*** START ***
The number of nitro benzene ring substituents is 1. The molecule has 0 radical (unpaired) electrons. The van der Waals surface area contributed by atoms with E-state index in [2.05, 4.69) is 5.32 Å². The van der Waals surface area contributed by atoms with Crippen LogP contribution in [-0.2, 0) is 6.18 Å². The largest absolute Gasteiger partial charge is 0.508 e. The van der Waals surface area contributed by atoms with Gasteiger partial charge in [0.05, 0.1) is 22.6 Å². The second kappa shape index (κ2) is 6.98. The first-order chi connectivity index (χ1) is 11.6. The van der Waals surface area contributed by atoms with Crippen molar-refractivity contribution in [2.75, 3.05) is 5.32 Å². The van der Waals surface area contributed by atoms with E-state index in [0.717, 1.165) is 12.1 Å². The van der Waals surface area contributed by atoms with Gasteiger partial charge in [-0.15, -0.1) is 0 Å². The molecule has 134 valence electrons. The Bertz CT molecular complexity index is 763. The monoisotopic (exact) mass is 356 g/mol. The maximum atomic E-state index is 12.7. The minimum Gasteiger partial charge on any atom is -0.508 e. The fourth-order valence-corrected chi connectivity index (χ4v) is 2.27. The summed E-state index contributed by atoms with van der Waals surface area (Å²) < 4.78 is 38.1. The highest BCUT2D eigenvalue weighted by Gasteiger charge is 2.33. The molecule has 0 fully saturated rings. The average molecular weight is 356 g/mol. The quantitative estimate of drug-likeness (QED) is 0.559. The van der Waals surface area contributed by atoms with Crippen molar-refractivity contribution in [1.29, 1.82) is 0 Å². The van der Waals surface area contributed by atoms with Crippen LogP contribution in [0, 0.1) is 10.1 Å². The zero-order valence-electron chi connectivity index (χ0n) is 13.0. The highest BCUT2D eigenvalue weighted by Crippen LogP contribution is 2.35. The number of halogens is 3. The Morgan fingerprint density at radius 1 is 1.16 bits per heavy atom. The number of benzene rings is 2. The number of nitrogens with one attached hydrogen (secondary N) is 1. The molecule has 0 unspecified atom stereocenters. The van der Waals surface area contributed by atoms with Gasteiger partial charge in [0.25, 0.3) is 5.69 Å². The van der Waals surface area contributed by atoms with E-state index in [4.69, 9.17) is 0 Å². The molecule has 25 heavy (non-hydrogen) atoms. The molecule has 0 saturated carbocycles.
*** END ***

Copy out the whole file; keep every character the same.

The number of nitro benzene ring substituents is 1. The molecule has 0 radical (unpaired) electrons. The van der Waals surface area contributed by atoms with E-state index in [2.05, 4.69) is 5.32 Å². The van der Waals surface area contributed by atoms with Crippen LogP contribution in [-0.2, 0) is 6.18 Å². The largest absolute Gasteiger partial charge is 0.508 e. The van der Waals surface area contributed by atoms with Gasteiger partial charge in [0.05, 0.1) is 22.6 Å². The second kappa shape index (κ2) is 6.98. The first-order chi connectivity index (χ1) is 11.6. The van der Waals surface area contributed by atoms with Crippen molar-refractivity contribution in [2.75, 3.05) is 5.32 Å². The van der Waals surface area contributed by atoms with E-state index in [0.717, 1.165) is 12.1 Å². The van der Waals surface area contributed by atoms with Gasteiger partial charge in [-0.15, -0.1) is 0 Å². The molecule has 134 valence electrons. The Bertz CT molecular complexity index is 763. The monoisotopic (exact) mass is 356 g/mol. The maximum atomic E-state index is 12.7. The minimum Gasteiger partial charge on any atom is -0.508 e. The fourth-order valence-corrected chi connectivity index (χ4v) is 2.27. The summed E-state index contributed by atoms with van der Waals surface area (Å²) < 4.78 is 38.1. The highest BCUT2D eigenvalue weighted by Gasteiger charge is 2.33. The molecule has 0 fully saturated rings. The average molecular weight is 356 g/mol. The quantitative estimate of drug-likeness (QED) is 0.559. The van der Waals surface area contributed by atoms with Crippen molar-refractivity contribution in [1.29, 1.82) is 0 Å². The van der Waals surface area contributed by atoms with Crippen LogP contribution in [0, 0.1) is 10.1 Å². The zero-order valence-electron chi connectivity index (χ0n) is 13.0. The highest BCUT2D eigenvalue weighted by Crippen LogP contribution is 2.35. The number of halogens is 3. The Morgan fingerprint density at radius 1 is 1.16 bits per heavy atom. The number of benzene rings is 2. The number of nitrogens with one attached hydrogen (secondary N) is 1. The molecule has 0 unspecified atom stereocenters. The van der Waals surface area contributed by atoms with Gasteiger partial charge in [0.25, 0.3) is 5.69 Å². The van der Waals surface area contributed by atoms with E-state index in [4.69, 9.17) is 0 Å². The molecule has 25 heavy (non-hydrogen) atoms. The molecule has 0 saturated carbocycles.